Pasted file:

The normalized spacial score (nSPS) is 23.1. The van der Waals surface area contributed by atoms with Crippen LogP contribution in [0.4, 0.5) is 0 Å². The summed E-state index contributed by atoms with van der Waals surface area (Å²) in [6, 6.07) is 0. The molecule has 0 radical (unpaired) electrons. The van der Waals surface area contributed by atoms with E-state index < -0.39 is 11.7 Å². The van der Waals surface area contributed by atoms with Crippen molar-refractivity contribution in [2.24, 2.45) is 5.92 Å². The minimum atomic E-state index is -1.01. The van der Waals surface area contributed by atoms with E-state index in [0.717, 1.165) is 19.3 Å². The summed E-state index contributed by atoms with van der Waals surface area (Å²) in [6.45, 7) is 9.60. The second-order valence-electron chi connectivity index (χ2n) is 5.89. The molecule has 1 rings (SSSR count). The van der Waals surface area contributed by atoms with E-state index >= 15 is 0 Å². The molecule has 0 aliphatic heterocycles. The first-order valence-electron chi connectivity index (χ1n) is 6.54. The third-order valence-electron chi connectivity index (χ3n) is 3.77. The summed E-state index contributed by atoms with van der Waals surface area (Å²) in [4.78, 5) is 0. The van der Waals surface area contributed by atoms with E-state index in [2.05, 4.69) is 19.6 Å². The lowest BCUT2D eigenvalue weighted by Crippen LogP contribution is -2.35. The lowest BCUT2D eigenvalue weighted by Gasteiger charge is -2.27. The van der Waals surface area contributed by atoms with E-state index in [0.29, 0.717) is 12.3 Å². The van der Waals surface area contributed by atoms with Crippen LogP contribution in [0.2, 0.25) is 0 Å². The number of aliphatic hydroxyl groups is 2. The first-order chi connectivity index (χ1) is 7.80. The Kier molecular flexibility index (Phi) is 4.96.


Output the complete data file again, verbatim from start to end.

The normalized spacial score (nSPS) is 23.1. The van der Waals surface area contributed by atoms with Crippen LogP contribution in [0.4, 0.5) is 0 Å². The summed E-state index contributed by atoms with van der Waals surface area (Å²) in [6, 6.07) is 0. The molecule has 0 radical (unpaired) electrons. The van der Waals surface area contributed by atoms with E-state index < -0.39 is 11.7 Å². The van der Waals surface area contributed by atoms with Crippen molar-refractivity contribution in [2.24, 2.45) is 5.92 Å². The minimum atomic E-state index is -1.01. The van der Waals surface area contributed by atoms with E-state index in [0.717, 1.165) is 19.3 Å². The summed E-state index contributed by atoms with van der Waals surface area (Å²) in [6.45, 7) is 9.60. The second-order valence-electron chi connectivity index (χ2n) is 5.89. The molecule has 1 rings (SSSR count). The van der Waals surface area contributed by atoms with E-state index >= 15 is 0 Å². The molecule has 0 aliphatic heterocycles. The first-order valence-electron chi connectivity index (χ1n) is 6.54. The third-order valence-electron chi connectivity index (χ3n) is 3.77. The summed E-state index contributed by atoms with van der Waals surface area (Å²) in [4.78, 5) is 0. The van der Waals surface area contributed by atoms with E-state index in [2.05, 4.69) is 19.6 Å². The lowest BCUT2D eigenvalue weighted by Crippen LogP contribution is -2.35. The lowest BCUT2D eigenvalue weighted by Gasteiger charge is -2.27. The van der Waals surface area contributed by atoms with E-state index in [0.29, 0.717) is 12.3 Å². The van der Waals surface area contributed by atoms with Crippen LogP contribution in [0.2, 0.25) is 0 Å². The number of aliphatic hydroxyl groups is 2. The first-order chi connectivity index (χ1) is 7.80. The Kier molecular flexibility index (Phi) is 4.96.